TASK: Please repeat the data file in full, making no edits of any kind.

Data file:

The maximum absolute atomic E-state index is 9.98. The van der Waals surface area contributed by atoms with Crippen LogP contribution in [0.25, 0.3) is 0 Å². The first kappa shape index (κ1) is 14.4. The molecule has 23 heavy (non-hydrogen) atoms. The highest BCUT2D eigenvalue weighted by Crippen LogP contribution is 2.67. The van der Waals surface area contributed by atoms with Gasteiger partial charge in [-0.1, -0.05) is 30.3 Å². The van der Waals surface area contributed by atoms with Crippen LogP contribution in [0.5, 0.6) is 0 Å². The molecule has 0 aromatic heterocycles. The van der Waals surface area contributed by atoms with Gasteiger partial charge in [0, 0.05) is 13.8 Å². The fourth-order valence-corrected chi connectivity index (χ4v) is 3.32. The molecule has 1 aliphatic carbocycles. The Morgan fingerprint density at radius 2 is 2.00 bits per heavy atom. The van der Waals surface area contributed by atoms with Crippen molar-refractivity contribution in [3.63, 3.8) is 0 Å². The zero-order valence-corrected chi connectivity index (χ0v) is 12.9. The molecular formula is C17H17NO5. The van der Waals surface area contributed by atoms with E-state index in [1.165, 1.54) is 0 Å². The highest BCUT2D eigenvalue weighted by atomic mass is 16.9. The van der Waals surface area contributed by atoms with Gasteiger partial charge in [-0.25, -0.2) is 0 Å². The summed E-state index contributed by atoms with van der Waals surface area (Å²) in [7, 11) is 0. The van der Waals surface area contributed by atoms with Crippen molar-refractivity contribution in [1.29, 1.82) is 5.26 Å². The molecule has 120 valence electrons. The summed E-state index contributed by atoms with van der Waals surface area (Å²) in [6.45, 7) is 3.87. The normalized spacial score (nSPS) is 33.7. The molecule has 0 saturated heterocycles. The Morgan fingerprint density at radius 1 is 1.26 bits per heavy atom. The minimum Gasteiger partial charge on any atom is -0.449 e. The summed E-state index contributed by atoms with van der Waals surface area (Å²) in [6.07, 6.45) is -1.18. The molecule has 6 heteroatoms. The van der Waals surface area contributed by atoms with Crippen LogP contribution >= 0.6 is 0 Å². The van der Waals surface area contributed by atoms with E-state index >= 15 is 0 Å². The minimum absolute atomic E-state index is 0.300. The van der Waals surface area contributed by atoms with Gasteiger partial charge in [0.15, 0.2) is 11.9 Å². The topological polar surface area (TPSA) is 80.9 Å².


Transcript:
The maximum absolute atomic E-state index is 9.98. The van der Waals surface area contributed by atoms with Crippen LogP contribution in [0.25, 0.3) is 0 Å². The first kappa shape index (κ1) is 14.4. The molecule has 23 heavy (non-hydrogen) atoms. The highest BCUT2D eigenvalue weighted by Crippen LogP contribution is 2.67. The van der Waals surface area contributed by atoms with Gasteiger partial charge in [-0.1, -0.05) is 30.3 Å². The van der Waals surface area contributed by atoms with Crippen LogP contribution in [0.5, 0.6) is 0 Å². The molecule has 0 aromatic heterocycles. The van der Waals surface area contributed by atoms with Gasteiger partial charge in [0, 0.05) is 13.8 Å². The fourth-order valence-corrected chi connectivity index (χ4v) is 3.32. The molecule has 1 aliphatic carbocycles. The Morgan fingerprint density at radius 2 is 2.00 bits per heavy atom. The van der Waals surface area contributed by atoms with Crippen molar-refractivity contribution in [3.63, 3.8) is 0 Å². The zero-order valence-corrected chi connectivity index (χ0v) is 12.9. The molecular formula is C17H17NO5. The van der Waals surface area contributed by atoms with E-state index in [1.165, 1.54) is 0 Å². The highest BCUT2D eigenvalue weighted by atomic mass is 16.9. The van der Waals surface area contributed by atoms with Gasteiger partial charge in [-0.25, -0.2) is 0 Å². The summed E-state index contributed by atoms with van der Waals surface area (Å²) in [7, 11) is 0. The van der Waals surface area contributed by atoms with Crippen molar-refractivity contribution in [1.29, 1.82) is 5.26 Å². The molecule has 120 valence electrons. The summed E-state index contributed by atoms with van der Waals surface area (Å²) in [6.45, 7) is 3.87. The normalized spacial score (nSPS) is 33.7. The molecule has 0 saturated heterocycles. The Morgan fingerprint density at radius 1 is 1.26 bits per heavy atom. The minimum Gasteiger partial charge on any atom is -0.449 e. The summed E-state index contributed by atoms with van der Waals surface area (Å²) in [6.07, 6.45) is -1.18. The molecule has 6 heteroatoms. The van der Waals surface area contributed by atoms with Crippen LogP contribution >= 0.6 is 0 Å². The van der Waals surface area contributed by atoms with E-state index >= 15 is 0 Å². The minimum absolute atomic E-state index is 0.300. The van der Waals surface area contributed by atoms with Gasteiger partial charge in [0.15, 0.2) is 11.9 Å². The topological polar surface area (TPSA) is 80.9 Å².